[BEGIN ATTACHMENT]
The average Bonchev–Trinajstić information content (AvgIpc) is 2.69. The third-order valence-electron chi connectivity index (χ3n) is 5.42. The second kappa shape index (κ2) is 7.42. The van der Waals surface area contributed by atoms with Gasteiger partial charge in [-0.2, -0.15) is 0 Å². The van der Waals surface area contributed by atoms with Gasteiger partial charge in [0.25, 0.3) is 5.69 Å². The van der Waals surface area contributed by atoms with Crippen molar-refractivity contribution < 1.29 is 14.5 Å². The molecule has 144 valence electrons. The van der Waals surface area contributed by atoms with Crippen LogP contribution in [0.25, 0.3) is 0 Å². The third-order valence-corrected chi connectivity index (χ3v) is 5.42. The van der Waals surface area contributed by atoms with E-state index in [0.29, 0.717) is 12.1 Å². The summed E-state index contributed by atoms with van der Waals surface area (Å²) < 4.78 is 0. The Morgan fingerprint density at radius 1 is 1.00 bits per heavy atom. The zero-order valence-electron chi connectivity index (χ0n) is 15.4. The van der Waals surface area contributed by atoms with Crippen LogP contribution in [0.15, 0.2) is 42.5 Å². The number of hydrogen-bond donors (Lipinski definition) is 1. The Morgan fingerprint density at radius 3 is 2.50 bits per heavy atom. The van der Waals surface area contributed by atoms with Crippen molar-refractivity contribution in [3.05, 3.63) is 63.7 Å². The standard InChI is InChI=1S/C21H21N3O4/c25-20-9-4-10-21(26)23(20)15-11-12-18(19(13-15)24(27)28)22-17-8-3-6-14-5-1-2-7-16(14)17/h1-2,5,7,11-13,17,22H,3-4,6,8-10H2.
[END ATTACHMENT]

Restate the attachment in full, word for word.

The average Bonchev–Trinajstić information content (AvgIpc) is 2.69. The third-order valence-electron chi connectivity index (χ3n) is 5.42. The second kappa shape index (κ2) is 7.42. The van der Waals surface area contributed by atoms with Gasteiger partial charge in [-0.2, -0.15) is 0 Å². The van der Waals surface area contributed by atoms with Gasteiger partial charge in [0.25, 0.3) is 5.69 Å². The van der Waals surface area contributed by atoms with Crippen molar-refractivity contribution < 1.29 is 14.5 Å². The molecule has 144 valence electrons. The van der Waals surface area contributed by atoms with Crippen LogP contribution in [0.25, 0.3) is 0 Å². The third-order valence-corrected chi connectivity index (χ3v) is 5.42. The van der Waals surface area contributed by atoms with E-state index in [0.29, 0.717) is 12.1 Å². The summed E-state index contributed by atoms with van der Waals surface area (Å²) < 4.78 is 0. The Morgan fingerprint density at radius 1 is 1.00 bits per heavy atom. The zero-order valence-electron chi connectivity index (χ0n) is 15.4. The van der Waals surface area contributed by atoms with Crippen LogP contribution in [0.15, 0.2) is 42.5 Å². The number of hydrogen-bond donors (Lipinski definition) is 1. The Morgan fingerprint density at radius 3 is 2.50 bits per heavy atom. The van der Waals surface area contributed by atoms with Crippen molar-refractivity contribution in [3.05, 3.63) is 63.7 Å². The standard InChI is InChI=1S/C21H21N3O4/c25-20-9-4-10-21(26)23(20)15-11-12-18(19(13-15)24(27)28)22-17-8-3-6-14-5-1-2-7-16(14)17/h1-2,5,7,11-13,17,22H,3-4,6,8-10H2.